This axis thus invites researchers to reflect on all forms of circulation and virality in the 19th century. We will privilege synthesizing approaches related to the experience of using digital tools. More traditional studies on circulation and transfers are, however, also welcomed, on condition that these largely elucidate these phenomena of decompartmentalization of corpora. The perspective of a world history of the francophone press (project lead by G. Pinson and D. Cooper-Richet of the Transfopress-network) will also be examined in this axis, amongst other issues: the career trajectories of writers and journalists, contacts and linguistic transfers in the press, relations between the press and emerging forms of mobility (the rapid expansion of the railroad, the development of maritime routes, the installment of electronic telegraph networks), cultural studies of virality (contemporary discourse on space-time, values and debates on new mobilities), material and poetic transformation of the press (the start of telegraphy columns, international magazines), etc.

2: For a cultural and literary history of the press in the 20th century (Committee member in charge of this topic : Marie-Ève Thérenty)

Numerous recent works on the press, from La Civilisation du journal (2011) to the studies conducted by Médias 19, have chosen the 19th century as research area. However, an important objective of contemporary studies on the press has also been to achieve a general understanding of the media poetics and media imaginaries of the 20th century. The 20th century is a crucial moment for the expansion of the press, its professionalization, its politicization. It is also the moment that the written medium, losing its exclusive character, faces the competition of other media (cinema, radio, television) that simultaneously influence it. A new temporality, the scansion of the weekly, is added to the daily rhythm of the processing of news, through the creation of important magazines from the end of the 1920s and the start of the 1930s (Candide, Gringoire, Marianne) and afterwards the post-war years (L’Express, Le Nouvel Observateur, Le Point). The content evolves as well: new subjects, such as sports, cinema or the television, impose themselves alongside political or traditional cultural news. The complete reworking of the press during the Liberation relies on new ethical and thus poetical demands, that were conveyed by people like Hubert Beuve-Méry and Albert Camus and had consequences for the auctoriality of journalists. Overall, to remedy what were identified as the excesses of the 1930s, forms of writings that were said to be objective impose themselves, for which some newspapers, such as Le Monde, claim to figure as a vehicle. However, we propose the hypothesis that the literarization of press writings does not disappear and that titles (France-Soir post-war, Libération) or formulas (the weekly, then the mook) exist that continue to favor the hybridization of poetics. Amongst others, these different subjects could be addressed: writer- journalists, the relation between the written press and radio and television, the rhythms and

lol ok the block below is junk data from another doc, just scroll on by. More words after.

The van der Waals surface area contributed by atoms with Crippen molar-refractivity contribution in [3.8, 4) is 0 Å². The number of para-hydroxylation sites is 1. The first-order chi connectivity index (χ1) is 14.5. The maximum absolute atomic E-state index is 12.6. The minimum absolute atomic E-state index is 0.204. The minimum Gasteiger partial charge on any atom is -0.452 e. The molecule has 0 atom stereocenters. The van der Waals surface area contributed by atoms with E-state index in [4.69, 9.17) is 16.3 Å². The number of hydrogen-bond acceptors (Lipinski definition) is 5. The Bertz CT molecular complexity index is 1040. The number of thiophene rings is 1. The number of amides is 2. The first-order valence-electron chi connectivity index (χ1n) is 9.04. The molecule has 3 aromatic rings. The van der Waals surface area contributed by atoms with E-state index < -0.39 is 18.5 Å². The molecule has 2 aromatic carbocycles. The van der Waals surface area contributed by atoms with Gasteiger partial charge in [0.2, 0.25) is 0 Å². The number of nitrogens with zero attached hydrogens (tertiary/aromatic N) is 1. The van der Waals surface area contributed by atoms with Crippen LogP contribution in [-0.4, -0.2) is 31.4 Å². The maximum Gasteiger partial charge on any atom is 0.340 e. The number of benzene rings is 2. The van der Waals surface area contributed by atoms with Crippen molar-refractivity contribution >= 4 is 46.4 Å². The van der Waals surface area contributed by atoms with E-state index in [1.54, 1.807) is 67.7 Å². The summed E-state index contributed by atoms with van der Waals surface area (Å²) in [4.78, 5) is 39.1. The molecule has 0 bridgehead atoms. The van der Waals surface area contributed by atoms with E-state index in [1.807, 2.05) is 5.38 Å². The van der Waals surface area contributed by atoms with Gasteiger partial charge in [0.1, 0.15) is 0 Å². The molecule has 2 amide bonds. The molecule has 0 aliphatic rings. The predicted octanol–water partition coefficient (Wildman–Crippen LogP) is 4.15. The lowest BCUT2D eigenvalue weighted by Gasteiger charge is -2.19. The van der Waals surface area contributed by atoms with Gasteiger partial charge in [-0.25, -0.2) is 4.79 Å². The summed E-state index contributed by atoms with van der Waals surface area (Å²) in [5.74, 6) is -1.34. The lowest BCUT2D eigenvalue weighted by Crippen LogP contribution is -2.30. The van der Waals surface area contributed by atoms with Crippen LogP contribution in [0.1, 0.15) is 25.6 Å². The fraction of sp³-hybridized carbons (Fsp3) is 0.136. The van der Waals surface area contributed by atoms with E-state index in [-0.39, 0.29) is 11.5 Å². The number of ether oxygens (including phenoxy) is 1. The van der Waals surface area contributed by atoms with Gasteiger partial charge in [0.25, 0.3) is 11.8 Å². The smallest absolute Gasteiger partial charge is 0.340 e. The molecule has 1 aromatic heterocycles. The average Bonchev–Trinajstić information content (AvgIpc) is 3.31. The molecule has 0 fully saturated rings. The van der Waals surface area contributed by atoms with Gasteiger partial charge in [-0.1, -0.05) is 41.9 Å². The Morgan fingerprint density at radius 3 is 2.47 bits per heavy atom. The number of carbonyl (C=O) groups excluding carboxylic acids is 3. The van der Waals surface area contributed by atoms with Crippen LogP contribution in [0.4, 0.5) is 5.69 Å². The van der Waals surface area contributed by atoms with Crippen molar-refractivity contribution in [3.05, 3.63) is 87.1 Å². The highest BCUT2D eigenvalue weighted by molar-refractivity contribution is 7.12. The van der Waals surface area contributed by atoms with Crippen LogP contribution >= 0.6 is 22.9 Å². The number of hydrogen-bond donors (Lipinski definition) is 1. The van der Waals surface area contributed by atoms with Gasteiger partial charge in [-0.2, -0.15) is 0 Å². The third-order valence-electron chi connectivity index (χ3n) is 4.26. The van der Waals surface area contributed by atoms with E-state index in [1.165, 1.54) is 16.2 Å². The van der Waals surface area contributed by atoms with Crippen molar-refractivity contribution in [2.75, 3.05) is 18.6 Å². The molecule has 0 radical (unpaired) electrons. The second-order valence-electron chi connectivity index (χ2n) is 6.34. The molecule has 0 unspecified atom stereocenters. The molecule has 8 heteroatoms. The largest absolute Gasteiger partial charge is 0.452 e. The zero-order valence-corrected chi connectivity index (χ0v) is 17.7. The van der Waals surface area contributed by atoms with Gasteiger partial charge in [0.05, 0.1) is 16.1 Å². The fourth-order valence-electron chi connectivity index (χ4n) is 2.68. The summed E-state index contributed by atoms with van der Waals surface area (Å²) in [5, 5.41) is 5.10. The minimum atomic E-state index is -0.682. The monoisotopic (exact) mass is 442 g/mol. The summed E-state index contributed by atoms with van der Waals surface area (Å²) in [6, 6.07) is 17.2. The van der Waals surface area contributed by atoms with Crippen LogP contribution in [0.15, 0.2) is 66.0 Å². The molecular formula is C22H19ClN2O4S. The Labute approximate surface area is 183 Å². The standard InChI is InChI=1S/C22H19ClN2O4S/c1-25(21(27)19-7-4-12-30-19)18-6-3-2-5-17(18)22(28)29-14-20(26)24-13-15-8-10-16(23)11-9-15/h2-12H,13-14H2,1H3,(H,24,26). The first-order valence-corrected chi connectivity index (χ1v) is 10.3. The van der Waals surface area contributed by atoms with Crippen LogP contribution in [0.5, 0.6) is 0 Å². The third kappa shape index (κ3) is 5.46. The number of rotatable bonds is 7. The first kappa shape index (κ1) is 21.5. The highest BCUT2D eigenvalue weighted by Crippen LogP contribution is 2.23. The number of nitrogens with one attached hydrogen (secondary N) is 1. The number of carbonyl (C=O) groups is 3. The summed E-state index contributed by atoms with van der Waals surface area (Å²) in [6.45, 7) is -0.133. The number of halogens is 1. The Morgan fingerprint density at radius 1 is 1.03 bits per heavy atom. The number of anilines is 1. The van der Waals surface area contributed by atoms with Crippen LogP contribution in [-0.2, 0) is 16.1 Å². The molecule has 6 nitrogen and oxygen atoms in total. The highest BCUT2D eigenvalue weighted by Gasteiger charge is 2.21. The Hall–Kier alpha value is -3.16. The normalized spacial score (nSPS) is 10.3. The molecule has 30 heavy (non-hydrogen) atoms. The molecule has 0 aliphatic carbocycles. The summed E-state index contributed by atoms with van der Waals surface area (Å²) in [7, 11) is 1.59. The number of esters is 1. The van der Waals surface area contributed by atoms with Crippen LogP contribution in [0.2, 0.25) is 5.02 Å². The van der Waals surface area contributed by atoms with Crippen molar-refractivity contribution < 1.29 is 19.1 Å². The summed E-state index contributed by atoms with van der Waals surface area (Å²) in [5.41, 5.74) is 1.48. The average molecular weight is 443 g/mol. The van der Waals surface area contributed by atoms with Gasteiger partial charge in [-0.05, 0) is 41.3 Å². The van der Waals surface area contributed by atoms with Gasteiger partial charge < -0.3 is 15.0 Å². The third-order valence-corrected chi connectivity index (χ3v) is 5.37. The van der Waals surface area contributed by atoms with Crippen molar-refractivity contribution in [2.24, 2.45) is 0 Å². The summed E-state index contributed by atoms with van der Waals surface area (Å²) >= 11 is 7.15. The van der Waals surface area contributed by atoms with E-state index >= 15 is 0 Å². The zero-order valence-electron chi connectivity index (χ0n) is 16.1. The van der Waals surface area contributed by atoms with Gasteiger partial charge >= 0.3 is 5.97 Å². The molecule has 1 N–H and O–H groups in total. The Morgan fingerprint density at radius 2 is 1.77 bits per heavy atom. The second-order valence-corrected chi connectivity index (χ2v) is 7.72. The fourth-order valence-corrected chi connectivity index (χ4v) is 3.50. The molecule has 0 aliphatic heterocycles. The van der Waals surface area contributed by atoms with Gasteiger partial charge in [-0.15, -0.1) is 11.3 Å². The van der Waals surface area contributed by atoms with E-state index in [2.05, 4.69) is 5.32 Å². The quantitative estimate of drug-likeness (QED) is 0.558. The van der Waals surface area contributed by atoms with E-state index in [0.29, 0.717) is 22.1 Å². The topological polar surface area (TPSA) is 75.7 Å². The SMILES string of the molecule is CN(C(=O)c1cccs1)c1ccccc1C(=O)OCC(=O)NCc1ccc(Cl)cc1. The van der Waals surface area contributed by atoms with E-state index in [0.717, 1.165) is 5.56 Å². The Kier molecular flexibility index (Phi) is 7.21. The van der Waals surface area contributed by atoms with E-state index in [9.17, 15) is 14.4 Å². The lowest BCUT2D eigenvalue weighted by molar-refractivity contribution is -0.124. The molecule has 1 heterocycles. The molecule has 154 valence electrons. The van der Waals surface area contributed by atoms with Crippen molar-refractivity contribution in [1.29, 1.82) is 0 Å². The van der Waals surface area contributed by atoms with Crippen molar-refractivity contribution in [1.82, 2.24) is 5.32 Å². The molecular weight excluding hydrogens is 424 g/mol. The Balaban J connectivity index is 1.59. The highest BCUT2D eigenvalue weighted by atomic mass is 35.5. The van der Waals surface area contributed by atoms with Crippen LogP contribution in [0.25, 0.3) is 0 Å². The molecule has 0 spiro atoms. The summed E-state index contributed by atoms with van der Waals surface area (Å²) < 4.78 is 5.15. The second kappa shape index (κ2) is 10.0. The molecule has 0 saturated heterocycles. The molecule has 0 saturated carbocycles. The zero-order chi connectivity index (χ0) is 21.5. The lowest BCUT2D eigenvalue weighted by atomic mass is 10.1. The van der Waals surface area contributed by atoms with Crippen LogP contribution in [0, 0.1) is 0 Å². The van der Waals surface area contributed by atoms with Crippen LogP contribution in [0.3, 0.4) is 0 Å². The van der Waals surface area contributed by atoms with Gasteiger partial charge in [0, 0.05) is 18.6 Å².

periodicity of information, the issue of the weekly and the magazine, the place of sports, cinema and television... in the written press and the related poetics, the training of journalists and the issue of journalism schools, the emergence of new genres and new formats, the development of the reportage, press illustrations (photography, drawings, comic strips...), the transformations of social, cultural, political representations induced by the press, the comparison of the system of the French press with other countries, the issue of women and gender in the press... Once again, we will particularly welcome approaches that mobilize digital tools, but more traditional presentations are also welcomed.

3: Media culture and digital culture or the atelier for nerds (Committee members in charge of this topic : Pierre-Carl Langlais and Julien Schuh)